Esophageal motility: Effects of injection sclerotherapy

Gerald M. Larson, Donald J. Vandertoll, David T. Netscher, Hiram C. Polk

Research output: Contribution to journalArticle

31 Scopus citations

Abstract

The purpose of this project was to evaluate the acute and chronic effects of sclerotherapy on esophageal motility and function. We studied motility in eight patients before and after injection sclerotherapy of esophageal varices. We injected the varices with 5% sodium morrhuate twice during the first week and then at 1, 2, 3, and 6 months. Lower esophageal sphincter pressure, contraction wave amplitude, and duration were not altered by sclerotherapy. However, the length of the high-pressure zone increased significantly from 3.6 ± 0.3 cm to 4.2 ± 0.2 cm during the first 3 days after initial treatment, and sclerotherapy caused considerable distortion of peristaltic wave form. Also, esophageal peristaltic velocity decreased in three patients who complained of dysphagia and subsequently developed esophageal stricture. The strictures have responded well to dilatation, and in two patients velocity has even returned toward the baseline value. Reflux esophagitis has not been a problem. Esophageal motility is altered by sclerotherapy of esophageal varices. Stricture formation seems to be reversible after sclerotherapy is stopped or discontinued.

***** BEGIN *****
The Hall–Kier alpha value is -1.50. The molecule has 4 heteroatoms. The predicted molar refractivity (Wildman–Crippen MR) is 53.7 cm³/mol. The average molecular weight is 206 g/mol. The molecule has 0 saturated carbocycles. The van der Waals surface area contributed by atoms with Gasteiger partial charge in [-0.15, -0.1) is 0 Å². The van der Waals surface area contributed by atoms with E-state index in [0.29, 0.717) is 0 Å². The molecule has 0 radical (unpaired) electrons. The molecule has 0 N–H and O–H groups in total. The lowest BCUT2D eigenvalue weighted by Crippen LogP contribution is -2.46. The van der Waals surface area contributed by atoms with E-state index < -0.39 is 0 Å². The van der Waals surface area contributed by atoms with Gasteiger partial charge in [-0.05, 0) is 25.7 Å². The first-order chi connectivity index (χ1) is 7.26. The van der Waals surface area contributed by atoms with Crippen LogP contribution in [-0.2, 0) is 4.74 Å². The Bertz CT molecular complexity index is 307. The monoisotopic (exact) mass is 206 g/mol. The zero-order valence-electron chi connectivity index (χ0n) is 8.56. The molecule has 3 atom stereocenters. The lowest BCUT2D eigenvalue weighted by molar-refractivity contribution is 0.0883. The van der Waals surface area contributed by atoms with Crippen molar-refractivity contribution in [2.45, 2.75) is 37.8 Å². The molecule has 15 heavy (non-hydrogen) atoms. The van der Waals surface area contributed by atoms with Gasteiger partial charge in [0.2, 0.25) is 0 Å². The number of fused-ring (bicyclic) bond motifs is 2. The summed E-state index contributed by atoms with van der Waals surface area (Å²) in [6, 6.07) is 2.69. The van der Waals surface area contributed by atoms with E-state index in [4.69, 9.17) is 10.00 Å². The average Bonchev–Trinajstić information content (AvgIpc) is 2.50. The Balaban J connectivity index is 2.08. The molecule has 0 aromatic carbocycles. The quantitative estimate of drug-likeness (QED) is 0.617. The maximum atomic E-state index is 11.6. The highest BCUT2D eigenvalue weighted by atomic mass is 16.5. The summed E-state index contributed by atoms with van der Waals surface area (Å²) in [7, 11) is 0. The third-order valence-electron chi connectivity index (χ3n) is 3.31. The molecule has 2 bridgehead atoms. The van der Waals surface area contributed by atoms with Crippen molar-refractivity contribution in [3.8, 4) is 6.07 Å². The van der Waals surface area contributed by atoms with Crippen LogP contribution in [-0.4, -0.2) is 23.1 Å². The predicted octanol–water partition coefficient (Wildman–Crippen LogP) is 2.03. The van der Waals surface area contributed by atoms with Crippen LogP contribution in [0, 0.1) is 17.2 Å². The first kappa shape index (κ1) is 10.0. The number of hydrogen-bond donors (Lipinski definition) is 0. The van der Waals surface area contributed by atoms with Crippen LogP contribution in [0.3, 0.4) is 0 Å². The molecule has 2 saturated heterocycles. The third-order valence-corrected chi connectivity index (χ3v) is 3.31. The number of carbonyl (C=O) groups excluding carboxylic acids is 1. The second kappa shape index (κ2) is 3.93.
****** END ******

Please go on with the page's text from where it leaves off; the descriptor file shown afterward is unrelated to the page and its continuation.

Original languageEnglish (US)
Pages (from-to)703-710
Number of pages8
JournalSurgery
Volume96
Issue number4
StatePublished - Jan 1 1984

ASJC Scopus subject areas

  • Surgery

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